AMANPOUR: Who do you think did this? We're now hearing from U.S. sources telling CNN that this was a preplanned attack, that it was most likely an offshoot of Al Qaeda, a jihadist group. Who do you think did it?

AUJALI: Well, I believe this is a small terrorist group. At the time being, maybe it's still early for me to say who will be responsible for that investigation start since last night, last night. They're questioning many people who is going through (ph).

But of course, as you know, there are some signs, you know, it is the September 11 coincidence with the attack on the American (inaudible) Benghazi, you know, also it could be a jihadist. It could be a terrorist. It could be Al Qaeda.

It could be Gadhafi's regime's succeeded (ph). It's still early to make. But we have to be -- to concentrate and on how do we get the right information to arrest the right people in the very right time.

AMANPOUR: Well, this brings me to the next question, obviously. That part of eastern Libya is still very difficult and very dangerous, even by your own admission the government hasn't got full security control in that region.

And many of our colleagues, journalists and other people say that it is a hotbed of radical groups, of militants, of jihadis, that even Al Qaeda offshoots. I mean, that presents a huge challenge for your country. How are you going to get control of the eastern part of Libya to make sure this doesn't happen again?

AUJALI: Well, I think in the first place, Libyan -- what's happening in the east part of Libya, that's the Libyan that had the insolvency (ph), you know. That's what make their country or their city is not secure to receive people, to receive investment, to have a normal life. And this is really sad. And the second that Gadhafi left nothing behind him, just destructions.

We have to build a good army. We have to build a new police forces and intelligence service. And I think we need the support of the international community, the United States, that we train the right people. I believe that in the long run, that we will be able to establish the forces we need to keep peace and stability.

You know, building a nation is not an easy issue. It will need money. It will need time and will need a good planning. But I think the countries and the NATOs and the United States who support us in that time, I think they'd like very much and they do everything possible to see Libya is a secure country, is a stable country.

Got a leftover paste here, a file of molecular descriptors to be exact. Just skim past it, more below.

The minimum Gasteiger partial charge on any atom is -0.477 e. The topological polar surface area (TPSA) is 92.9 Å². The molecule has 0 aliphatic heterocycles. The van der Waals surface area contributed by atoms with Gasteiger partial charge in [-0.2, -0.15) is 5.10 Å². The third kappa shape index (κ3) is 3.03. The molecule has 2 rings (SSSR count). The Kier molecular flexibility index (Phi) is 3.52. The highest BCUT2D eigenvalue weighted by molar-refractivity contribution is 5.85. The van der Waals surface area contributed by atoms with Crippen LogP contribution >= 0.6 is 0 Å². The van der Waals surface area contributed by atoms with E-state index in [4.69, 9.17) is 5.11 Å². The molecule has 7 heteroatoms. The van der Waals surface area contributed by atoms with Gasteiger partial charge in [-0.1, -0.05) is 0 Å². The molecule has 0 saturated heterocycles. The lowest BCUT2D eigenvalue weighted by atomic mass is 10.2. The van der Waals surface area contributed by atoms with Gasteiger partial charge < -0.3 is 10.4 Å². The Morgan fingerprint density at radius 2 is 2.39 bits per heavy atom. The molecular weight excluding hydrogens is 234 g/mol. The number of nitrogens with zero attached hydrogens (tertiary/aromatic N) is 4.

This is very important for our region, very important for the security of Libya, very important for the security of the region.

AMANPOUR: As you know, in this emerging democracy after the Arab Spring, whether in Libya or in Egypt or Tunisia or wherever, there are these groups of very hardline, let's say, Salafis or jihadis or radicals, whatever you want to call them, there are people who don't like the direction of moderation that is transpiring, whether it's in your country or Tunisia or Egypt.

How difficult is it going to be to win that battle of ideas against the Salafis, for instance?

AUJALI: I think they are a very small minority especially in Libya. And this (inaudible) unfortunate they are taking the advantage of the new atmosphere of democracy in this free country. As you know, Tunisia, Libya and Egypt. Before they cannot come out the regimes they will deal them in the way you know.

But of course, the new atmosphere, the new life of this country, they are taking advantage of that. But the good thing about this that the majority, 95-98 percent of the Libyan people, they are not with this. Libya, they -- Libyan people, they want a normal life. They want a normal relation. And they will have no place to live beside us.

Of course, now they are taking advantage of the -- of the weeks, of the certain department in Libya we have not been able to have a good control of the city, of the -- of the department. But I am sure that will not be the case for a long time. We are working very hard.

We are sending some people for training and different countries and of course, we also hope that and we are not only hoping, that we are all cooperating with the United States and will be with different countries and with the Arab countries.

How can we surrender this kind of people? How can we get them? How can we bring them to justice? This is most important. The Libyan people, they want peace. They've been suffering for 42 years.

And they've been suffering for eight months of a real war against them. They don't really -- can offer another time for any terrorist attack against us or against foreigner or against our friends or against diplomatic corps, which we are really responsible to protect them from this kind of attacks.

AMANPOUR: Ambassador Aujali, thank you for joining us.

AUJALI: Thank you, Christiane. Thank you.

AMANPOUR: So many challenges ahead. And when we come back, the United States and its allies, France and Britain, help lead the effort to overthrow 40 years of dictatorship in Libya. Will yesterday's killings undo all that? Our panel of experts weighs in.

But first, take a look at this picture. That's the outer wall of the U.S. embassy in Cairo, covered with graffiti after yesterday's protest when the wall was breached and the American flag was replaced by a black jihadist banner. We'll be right back.




AMANPOUR: Welcome back to the program and our ongoing coverage of the death of the American embassy officials in Libya yesterday.

It's becoming increasingly clear that the attack that killed Ambassador Chris Stevens and three other diplomats was not a spontaneous uprising, that it was planned, according to U.S. officials, likely by a Libyan jihadist group affiliated with Al Qaeda. The question now, what impact will that attack have on the United States' relations with the emerging Libyan democracy that Chris Stevens helped to create?